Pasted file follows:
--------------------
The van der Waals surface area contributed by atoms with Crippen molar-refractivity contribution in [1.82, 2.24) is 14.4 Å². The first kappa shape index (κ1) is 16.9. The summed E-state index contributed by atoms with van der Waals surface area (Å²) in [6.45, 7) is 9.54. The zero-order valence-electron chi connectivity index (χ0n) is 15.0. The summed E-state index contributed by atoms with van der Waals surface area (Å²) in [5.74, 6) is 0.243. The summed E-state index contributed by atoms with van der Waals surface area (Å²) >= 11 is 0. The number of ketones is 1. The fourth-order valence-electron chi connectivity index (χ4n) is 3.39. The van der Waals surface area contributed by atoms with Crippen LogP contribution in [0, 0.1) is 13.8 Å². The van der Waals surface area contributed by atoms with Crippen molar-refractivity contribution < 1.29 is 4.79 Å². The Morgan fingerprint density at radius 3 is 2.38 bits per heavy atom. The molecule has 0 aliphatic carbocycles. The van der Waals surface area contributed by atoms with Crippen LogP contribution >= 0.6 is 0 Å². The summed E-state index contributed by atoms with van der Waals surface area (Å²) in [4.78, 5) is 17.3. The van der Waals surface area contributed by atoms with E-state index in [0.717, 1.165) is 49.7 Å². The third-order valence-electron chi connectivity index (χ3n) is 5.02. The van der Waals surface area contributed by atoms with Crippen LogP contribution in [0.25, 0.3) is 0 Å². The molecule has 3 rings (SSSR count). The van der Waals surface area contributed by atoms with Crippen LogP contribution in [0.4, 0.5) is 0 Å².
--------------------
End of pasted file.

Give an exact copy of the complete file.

The van der Waals surface area contributed by atoms with Crippen molar-refractivity contribution in [1.82, 2.24) is 14.4 Å². The first kappa shape index (κ1) is 16.9. The summed E-state index contributed by atoms with van der Waals surface area (Å²) in [6.45, 7) is 9.54. The zero-order valence-electron chi connectivity index (χ0n) is 15.0. The summed E-state index contributed by atoms with van der Waals surface area (Å²) in [5.74, 6) is 0.243. The summed E-state index contributed by atoms with van der Waals surface area (Å²) >= 11 is 0. The number of ketones is 1. The fourth-order valence-electron chi connectivity index (χ4n) is 3.39. The van der Waals surface area contributed by atoms with Crippen LogP contribution in [0, 0.1) is 13.8 Å². The van der Waals surface area contributed by atoms with Crippen molar-refractivity contribution < 1.29 is 4.79 Å². The Morgan fingerprint density at radius 3 is 2.38 bits per heavy atom. The molecule has 0 aliphatic carbocycles. The van der Waals surface area contributed by atoms with Crippen LogP contribution >= 0.6 is 0 Å². The summed E-state index contributed by atoms with van der Waals surface area (Å²) in [4.78, 5) is 17.3. The van der Waals surface area contributed by atoms with E-state index in [0.717, 1.165) is 49.7 Å². The third-order valence-electron chi connectivity index (χ3n) is 5.02. The van der Waals surface area contributed by atoms with Crippen LogP contribution in [0.25, 0.3) is 0 Å². The molecule has 3 rings (SSSR count). The van der Waals surface area contributed by atoms with Crippen LogP contribution in [0.4, 0.5) is 0 Å².